Victor Steen, 17, Pensacola, Fla.—October 3, 2009
Case: Late one night, a 17-year-old on a bike was chased by a police officer in a cruiser. When the boy refused to stop, the officer aimed his Taser out the driver’s window and fired. The boy fell off the bike and the cruiser ran over him, killing him.
Verdict: The Pensacola police officer cleared of criminal wrongdoing in the death of a teenage boy will return to patrol duty after serving a two-week suspension. Chief John Mathis suspended Ard for “violating department policies” regarding vehicle pursuits, Assistant Chief Chip Simmons said. The policy states that a pursuit should be stopped when an officer determines the risk of injury is outweighed by the necessity of a suspect’s arrest. Lawyers for the Steen family have indicated Ard could have abandoned the chase in his cruiser and taken other actions.
Raheim Brown, 20, Oakland, Calif.—January 22, 2011
Case: 20-year-old Raheim Brown was shot and killed by the Oakland Unified School District’s police force outside Skyline High School. Police statements and media have reported that Brown tried to stab an officer with a screwdriver, and a second officer shot Brown five times – once in each arm, once in his chest and twice in his head – in defense of his partner.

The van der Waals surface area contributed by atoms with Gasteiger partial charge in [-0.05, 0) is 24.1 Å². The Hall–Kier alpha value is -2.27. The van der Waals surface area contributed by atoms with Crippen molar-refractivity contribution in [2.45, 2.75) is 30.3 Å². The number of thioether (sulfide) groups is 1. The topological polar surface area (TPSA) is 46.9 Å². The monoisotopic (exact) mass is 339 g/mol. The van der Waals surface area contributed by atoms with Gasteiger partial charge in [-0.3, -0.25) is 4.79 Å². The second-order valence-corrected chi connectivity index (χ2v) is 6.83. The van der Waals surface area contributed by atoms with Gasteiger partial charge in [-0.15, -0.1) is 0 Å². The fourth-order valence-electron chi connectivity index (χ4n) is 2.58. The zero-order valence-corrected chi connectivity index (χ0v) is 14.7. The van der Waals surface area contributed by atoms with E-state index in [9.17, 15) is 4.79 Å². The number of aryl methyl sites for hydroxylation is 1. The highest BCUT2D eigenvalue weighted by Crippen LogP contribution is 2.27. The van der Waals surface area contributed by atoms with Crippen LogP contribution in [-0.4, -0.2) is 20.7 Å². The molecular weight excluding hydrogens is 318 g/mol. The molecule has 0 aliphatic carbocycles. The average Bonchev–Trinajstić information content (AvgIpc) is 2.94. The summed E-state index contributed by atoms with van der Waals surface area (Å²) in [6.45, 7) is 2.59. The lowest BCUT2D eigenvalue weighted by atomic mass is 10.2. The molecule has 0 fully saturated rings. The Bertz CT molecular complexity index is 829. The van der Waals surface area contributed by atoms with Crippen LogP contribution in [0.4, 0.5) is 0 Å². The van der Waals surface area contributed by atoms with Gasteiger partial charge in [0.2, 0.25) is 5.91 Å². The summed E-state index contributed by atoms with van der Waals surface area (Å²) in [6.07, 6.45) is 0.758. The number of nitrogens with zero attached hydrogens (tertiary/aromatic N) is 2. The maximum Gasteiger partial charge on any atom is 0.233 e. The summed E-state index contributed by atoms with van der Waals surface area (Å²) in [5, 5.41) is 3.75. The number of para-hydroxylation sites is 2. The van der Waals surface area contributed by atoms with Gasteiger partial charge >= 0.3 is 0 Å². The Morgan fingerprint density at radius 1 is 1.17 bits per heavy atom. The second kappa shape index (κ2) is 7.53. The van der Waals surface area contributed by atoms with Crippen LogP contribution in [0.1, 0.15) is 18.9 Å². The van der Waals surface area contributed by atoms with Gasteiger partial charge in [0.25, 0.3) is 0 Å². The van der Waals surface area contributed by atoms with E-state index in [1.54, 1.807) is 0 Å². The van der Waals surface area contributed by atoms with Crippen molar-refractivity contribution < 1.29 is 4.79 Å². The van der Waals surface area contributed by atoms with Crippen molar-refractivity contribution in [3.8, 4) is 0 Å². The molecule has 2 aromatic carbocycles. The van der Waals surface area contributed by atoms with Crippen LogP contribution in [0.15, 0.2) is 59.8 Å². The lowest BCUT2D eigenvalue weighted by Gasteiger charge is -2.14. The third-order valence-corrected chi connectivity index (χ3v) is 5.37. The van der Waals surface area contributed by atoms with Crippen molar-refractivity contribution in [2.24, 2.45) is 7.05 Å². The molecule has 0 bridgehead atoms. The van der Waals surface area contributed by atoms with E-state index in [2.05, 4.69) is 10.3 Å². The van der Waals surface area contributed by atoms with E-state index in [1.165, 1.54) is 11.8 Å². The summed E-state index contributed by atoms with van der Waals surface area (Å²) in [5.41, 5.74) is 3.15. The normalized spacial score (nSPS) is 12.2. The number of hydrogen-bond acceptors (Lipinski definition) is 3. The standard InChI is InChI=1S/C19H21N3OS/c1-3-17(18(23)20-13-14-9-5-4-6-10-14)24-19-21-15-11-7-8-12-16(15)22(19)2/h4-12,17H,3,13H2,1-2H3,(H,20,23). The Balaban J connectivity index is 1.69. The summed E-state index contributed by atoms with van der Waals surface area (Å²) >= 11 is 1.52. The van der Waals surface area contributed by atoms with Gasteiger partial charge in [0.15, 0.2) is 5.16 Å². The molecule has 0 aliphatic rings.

Verdict: As initial police statements contrast sharply with Stewart’s account of Brown’s killing, further investigation into this case might also be warranted. Raheim Brown’s family is asking for financial support in order to claim his death certificate from the coroner as well as to pay for funeral and burial costs, which will total over $4,500. The Coroner’s Office refuses to release the death certificate without a $320 payment.
Miriam Carey, 34, Washington, D.C.—October 3, 2013
Case: While attempting to make a U-turn at a White House checkpoint, Carey allegedly hit a barricade and a secret service officer in front of the White House. After a high-speed chase, police surrounded her and weapons were drawn. She was shot five times in the chase and died at the scene. She was unarmed. Her daughter was in the car with her and was also unharmed.
Verdict: U.S. Attorney Ronald C. Machen Jr.’s role was to determine whether to charge the officers who fired at Carey with using excessive force in violation of Carey’s rights. Assisted by the Metropolitan Police Department, investigators interviewed more than 60 witnesses and reviewed ballistics reports, the autopsy, video footage and other evidence. “There is insufficient evidence to pursue federal criminal civil rights or local charges against officers from the U.S. Secret Service and U.S. Capitol Police,” the release said.